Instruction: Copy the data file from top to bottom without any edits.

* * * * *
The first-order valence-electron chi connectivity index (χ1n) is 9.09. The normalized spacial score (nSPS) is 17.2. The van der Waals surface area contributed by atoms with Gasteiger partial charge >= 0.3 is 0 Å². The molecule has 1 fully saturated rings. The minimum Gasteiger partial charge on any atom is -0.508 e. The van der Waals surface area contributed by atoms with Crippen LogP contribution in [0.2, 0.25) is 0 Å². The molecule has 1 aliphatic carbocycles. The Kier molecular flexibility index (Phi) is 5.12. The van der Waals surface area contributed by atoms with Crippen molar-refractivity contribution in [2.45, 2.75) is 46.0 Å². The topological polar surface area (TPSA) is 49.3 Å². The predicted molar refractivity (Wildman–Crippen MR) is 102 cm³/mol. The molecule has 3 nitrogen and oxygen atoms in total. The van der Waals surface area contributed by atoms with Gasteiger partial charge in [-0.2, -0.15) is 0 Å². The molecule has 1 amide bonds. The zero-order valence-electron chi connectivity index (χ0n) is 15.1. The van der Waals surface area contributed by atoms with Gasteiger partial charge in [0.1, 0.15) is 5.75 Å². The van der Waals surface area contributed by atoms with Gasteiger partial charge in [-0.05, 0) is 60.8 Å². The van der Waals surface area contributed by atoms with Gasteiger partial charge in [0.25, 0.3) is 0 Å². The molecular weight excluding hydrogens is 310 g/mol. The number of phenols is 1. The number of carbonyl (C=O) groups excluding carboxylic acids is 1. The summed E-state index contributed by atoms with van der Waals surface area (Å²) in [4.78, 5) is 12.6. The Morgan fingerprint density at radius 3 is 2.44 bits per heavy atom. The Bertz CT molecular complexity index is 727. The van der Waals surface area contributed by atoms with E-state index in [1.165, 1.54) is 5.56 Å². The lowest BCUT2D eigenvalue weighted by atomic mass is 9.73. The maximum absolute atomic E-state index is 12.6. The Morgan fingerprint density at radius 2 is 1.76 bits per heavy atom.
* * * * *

The first-order valence-electron chi connectivity index (χ1n) is 9.09. The normalized spacial score (nSPS) is 17.2. The van der Waals surface area contributed by atoms with Gasteiger partial charge >= 0.3 is 0 Å². The molecule has 1 fully saturated rings. The minimum Gasteiger partial charge on any atom is -0.508 e. The van der Waals surface area contributed by atoms with Crippen LogP contribution in [0.2, 0.25) is 0 Å². The molecule has 1 aliphatic carbocycles. The Kier molecular flexibility index (Phi) is 5.12. The van der Waals surface area contributed by atoms with Crippen molar-refractivity contribution in [2.45, 2.75) is 46.0 Å². The topological polar surface area (TPSA) is 49.3 Å². The predicted molar refractivity (Wildman–Crippen MR) is 102 cm³/mol. The molecule has 3 nitrogen and oxygen atoms in total. The van der Waals surface area contributed by atoms with Gasteiger partial charge in [-0.2, -0.15) is 0 Å². The molecule has 1 amide bonds. The zero-order valence-electron chi connectivity index (χ0n) is 15.1. The van der Waals surface area contributed by atoms with Gasteiger partial charge in [0.1, 0.15) is 5.75 Å². The van der Waals surface area contributed by atoms with Gasteiger partial charge in [-0.05, 0) is 60.8 Å². The van der Waals surface area contributed by atoms with Gasteiger partial charge in [0.25, 0.3) is 0 Å². The molecular weight excluding hydrogens is 310 g/mol. The number of phenols is 1. The number of carbonyl (C=O) groups excluding carboxylic acids is 1. The summed E-state index contributed by atoms with van der Waals surface area (Å²) in [4.78, 5) is 12.6. The Morgan fingerprint density at radius 3 is 2.44 bits per heavy atom. The Bertz CT molecular complexity index is 727. The van der Waals surface area contributed by atoms with E-state index in [1.165, 1.54) is 5.56 Å². The lowest BCUT2D eigenvalue weighted by atomic mass is 9.73. The maximum absolute atomic E-state index is 12.6. The Morgan fingerprint density at radius 2 is 1.76 bits per heavy atom.